Why electric car subsidies are a waste of money
Incentives don?t cover extra costs, reliability and range concerns.
The image of cars in a showroom
I think incentives for electric-vehicle buyers are dumb.
New reports from the U.S. and U.K. back that view.
Two non-partisan government agencies ? the Congressional Budget Office in Washington, D.C. and Parliament?s Select Transport Committee ? conclude that during the next decade at least, the giveaways will have little impact on sales of plug-in hybrid and all-electric vehicles, or on gasoline consumption and greenhouse-gas emissions. Their main beneficiaries: affluent purchasers who?d buy the vehicles anyway.
I?d say the same for Ontario, where, depending on battery size, the government pays as much as $8,500 on the first 10,000 plug-in vehicles sold in the province.
The American incentive is an income-tax credit to a maximum $7,500 that applies to the first 200,000 plug-in units sold by each automaker.
Britain repays 25 per cent of an EV?s price, up to the equivalent of $8,000.
The Budget Office estimates the American program could cost $2 billion to 2019. The theoretical tab for Ontario is $85 million.
Actual outlays should be lower since many vehicles qualify for less than the full subsidy and sales won?t likely hit the programs? limits by the end of this decade.
(The latest estimate from Pike Research: About 400,000 American plug-in sales by 2020.)
But the real issue is, whatever the amount, the money is wasted.
The incentives don?t move plug-ins, in part because they don?t cover the extra cost of owning most ? up to $12,000 in the U.S. ? compared with internal-combustion cars. Generally, the bigger a plug-in?s battery, the more added expense.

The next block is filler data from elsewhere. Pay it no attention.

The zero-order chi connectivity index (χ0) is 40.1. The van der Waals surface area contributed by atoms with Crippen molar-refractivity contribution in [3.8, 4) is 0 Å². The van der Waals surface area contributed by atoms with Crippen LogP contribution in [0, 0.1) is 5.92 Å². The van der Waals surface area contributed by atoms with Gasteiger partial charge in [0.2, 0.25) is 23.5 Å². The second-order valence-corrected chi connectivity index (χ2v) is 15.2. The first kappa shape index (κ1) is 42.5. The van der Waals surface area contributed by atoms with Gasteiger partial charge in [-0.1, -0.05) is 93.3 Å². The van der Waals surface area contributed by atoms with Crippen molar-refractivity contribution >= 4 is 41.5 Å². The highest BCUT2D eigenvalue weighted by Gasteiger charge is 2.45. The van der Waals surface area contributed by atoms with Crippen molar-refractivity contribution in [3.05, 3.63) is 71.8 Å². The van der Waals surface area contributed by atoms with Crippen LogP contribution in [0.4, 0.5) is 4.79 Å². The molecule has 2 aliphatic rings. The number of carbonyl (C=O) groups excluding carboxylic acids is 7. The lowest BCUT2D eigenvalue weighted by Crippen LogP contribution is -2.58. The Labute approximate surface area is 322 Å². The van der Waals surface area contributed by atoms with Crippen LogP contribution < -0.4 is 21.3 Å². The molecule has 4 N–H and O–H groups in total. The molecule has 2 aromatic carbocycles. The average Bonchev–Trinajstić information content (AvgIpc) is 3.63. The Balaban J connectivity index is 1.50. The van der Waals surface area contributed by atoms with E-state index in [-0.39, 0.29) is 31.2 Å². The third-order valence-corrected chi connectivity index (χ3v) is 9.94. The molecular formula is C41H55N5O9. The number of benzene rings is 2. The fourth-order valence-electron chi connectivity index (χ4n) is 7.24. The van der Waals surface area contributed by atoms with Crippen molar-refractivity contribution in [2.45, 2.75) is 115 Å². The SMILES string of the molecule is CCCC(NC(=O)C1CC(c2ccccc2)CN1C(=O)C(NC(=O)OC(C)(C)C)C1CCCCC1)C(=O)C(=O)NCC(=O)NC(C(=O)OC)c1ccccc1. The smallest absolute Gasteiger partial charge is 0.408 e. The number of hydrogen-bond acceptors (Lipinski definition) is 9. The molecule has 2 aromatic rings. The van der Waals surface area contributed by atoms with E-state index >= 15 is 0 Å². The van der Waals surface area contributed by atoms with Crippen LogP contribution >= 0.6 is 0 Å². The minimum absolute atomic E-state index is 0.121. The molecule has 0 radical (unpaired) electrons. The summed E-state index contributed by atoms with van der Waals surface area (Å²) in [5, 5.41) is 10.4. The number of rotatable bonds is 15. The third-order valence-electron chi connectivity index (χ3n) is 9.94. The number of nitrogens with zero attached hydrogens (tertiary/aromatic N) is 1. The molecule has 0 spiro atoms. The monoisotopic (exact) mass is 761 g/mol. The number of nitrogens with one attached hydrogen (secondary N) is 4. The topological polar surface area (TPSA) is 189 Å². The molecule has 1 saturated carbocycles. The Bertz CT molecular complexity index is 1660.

The incentives also don?t overcome concerns about reliability, and in the case of pure EVs, range.
With so few plug-ins on the road, and some still burning gasoline while none is free of carbon-dioxide emissions, they?ll account for only modest reductions in fossil-fuel consumption and greenhouse-gases, the reports agree.
That means, the Budget Office says: ?In the short term, the tax credits are likely to have little or no impact. . . . In the long term, the credits might decrease gasoline use and emissions, but how cost-effectively they would do so is unknown.?
Regulations that require substantial fuel-efficiency gains by 2016, and tougher proposed standards for 2025, could further weaken incentives? impacts.
As gasoline burners get more efficient, plug-ins? cost disadvantage grows.
And if plug-ins succeed, they could simply put more gas-guzzlers on the road. ?Automakers … are expected to produce a mix of vehicles that, on average, meets the standards but does not significantly exceed them,? the Budget Office explains. ?Consequently, the more electric … vehicles that are sold because of the tax credits, the more low-fuel-economy vehicles that automakers can sell and still meet the standards.
?Therefore, putting more electric … vehicles on the road will produce little or no net reduction in total gasoline consumption and greenhouse gas emissions.?
Even worse, the Budget Office says 70 per cent of plug-in sales would happen without incentives, so ?only about one-third of the credits will produce energy or environmental benefits.?
That figure also suggests the incentives mainly redistribute money upward.
Sure enough, the British report suggests most plug-ins go to affluent households as second vehicles for urban driving and the U.S. system seems designed to ensure a similar result. Since the incentive is an income-tax reduction, only those who owe the Internal Revenue Service $7,500 or more can get the full amount. That, the Budget Office says, is just the top 20 per cent of tax-filers. Only 40 per cent owe sufficient tax to receive the minimum credit, $2,500.
?Most purchases of electric vehicles,? it states, ?will probably be made by people who have enough tax liability to apply the full value of the tax credit.?
So, scrap the incentives. Next week, alternatives.